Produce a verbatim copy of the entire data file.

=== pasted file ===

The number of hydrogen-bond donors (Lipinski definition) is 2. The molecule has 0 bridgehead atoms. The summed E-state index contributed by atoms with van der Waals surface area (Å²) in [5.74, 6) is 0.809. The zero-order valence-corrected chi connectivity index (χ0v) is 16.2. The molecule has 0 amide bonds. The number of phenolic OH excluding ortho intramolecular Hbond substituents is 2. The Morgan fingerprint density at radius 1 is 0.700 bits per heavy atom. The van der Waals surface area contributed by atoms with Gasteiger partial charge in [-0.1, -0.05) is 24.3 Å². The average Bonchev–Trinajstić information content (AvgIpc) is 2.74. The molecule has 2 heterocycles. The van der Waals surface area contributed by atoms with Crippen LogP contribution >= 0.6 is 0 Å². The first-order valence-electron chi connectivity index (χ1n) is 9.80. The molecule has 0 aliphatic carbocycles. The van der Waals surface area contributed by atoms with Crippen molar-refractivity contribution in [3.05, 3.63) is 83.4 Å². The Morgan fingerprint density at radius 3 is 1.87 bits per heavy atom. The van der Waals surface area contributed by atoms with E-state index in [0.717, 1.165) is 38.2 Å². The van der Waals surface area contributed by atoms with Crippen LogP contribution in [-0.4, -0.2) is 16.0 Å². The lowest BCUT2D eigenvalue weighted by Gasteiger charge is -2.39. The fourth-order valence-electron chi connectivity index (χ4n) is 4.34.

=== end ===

The number of hydrogen-bond donors (Lipinski definition) is 2. The molecule has 0 bridgehead atoms. The summed E-state index contributed by atoms with van der Waals surface area (Å²) in [5.74, 6) is 0.809. The zero-order valence-corrected chi connectivity index (χ0v) is 16.2. The molecule has 0 amide bonds. The number of phenolic OH excluding ortho intramolecular Hbond substituents is 2. The Morgan fingerprint density at radius 1 is 0.700 bits per heavy atom. The van der Waals surface area contributed by atoms with Gasteiger partial charge in [-0.1, -0.05) is 24.3 Å². The average Bonchev–Trinajstić information content (AvgIpc) is 2.74. The molecule has 2 heterocycles. The van der Waals surface area contributed by atoms with Crippen LogP contribution >= 0.6 is 0 Å². The first-order valence-electron chi connectivity index (χ1n) is 9.80. The molecule has 0 aliphatic carbocycles. The van der Waals surface area contributed by atoms with Crippen molar-refractivity contribution in [3.05, 3.63) is 83.4 Å². The Morgan fingerprint density at radius 3 is 1.87 bits per heavy atom. The van der Waals surface area contributed by atoms with E-state index in [0.717, 1.165) is 38.2 Å². The van der Waals surface area contributed by atoms with Crippen LogP contribution in [-0.4, -0.2) is 16.0 Å². The lowest BCUT2D eigenvalue weighted by Gasteiger charge is -2.39. The fourth-order valence-electron chi connectivity index (χ4n) is 4.34.